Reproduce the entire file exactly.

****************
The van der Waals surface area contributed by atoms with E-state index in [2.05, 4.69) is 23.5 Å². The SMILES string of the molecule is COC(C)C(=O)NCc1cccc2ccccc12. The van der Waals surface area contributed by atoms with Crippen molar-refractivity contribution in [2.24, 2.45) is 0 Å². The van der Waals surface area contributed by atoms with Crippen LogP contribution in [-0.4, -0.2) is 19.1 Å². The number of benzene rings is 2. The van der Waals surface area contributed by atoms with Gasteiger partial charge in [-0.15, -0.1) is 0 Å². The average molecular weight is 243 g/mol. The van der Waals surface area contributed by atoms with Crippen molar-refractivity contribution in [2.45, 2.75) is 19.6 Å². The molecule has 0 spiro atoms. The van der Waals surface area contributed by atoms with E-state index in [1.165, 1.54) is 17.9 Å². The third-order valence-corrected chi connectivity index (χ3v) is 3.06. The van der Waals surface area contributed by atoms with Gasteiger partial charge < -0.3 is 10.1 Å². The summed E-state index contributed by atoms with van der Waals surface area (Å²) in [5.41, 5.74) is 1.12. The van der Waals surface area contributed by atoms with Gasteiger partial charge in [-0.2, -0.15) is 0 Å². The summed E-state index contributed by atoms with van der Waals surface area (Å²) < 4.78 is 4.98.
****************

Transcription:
The van der Waals surface area contributed by atoms with E-state index in [2.05, 4.69) is 23.5 Å². The SMILES string of the molecule is COC(C)C(=O)NCc1cccc2ccccc12. The van der Waals surface area contributed by atoms with Crippen molar-refractivity contribution in [2.24, 2.45) is 0 Å². The van der Waals surface area contributed by atoms with Crippen LogP contribution in [-0.4, -0.2) is 19.1 Å². The number of benzene rings is 2. The van der Waals surface area contributed by atoms with Gasteiger partial charge in [-0.15, -0.1) is 0 Å². The average molecular weight is 243 g/mol. The van der Waals surface area contributed by atoms with Crippen molar-refractivity contribution in [2.45, 2.75) is 19.6 Å². The molecule has 0 spiro atoms. The van der Waals surface area contributed by atoms with E-state index in [1.165, 1.54) is 17.9 Å². The third-order valence-corrected chi connectivity index (χ3v) is 3.06. The van der Waals surface area contributed by atoms with Gasteiger partial charge < -0.3 is 10.1 Å². The summed E-state index contributed by atoms with van der Waals surface area (Å²) in [5.41, 5.74) is 1.12. The van der Waals surface area contributed by atoms with Gasteiger partial charge in [-0.2, -0.15) is 0 Å². The summed E-state index contributed by atoms with van der Waals surface area (Å²) < 4.78 is 4.98.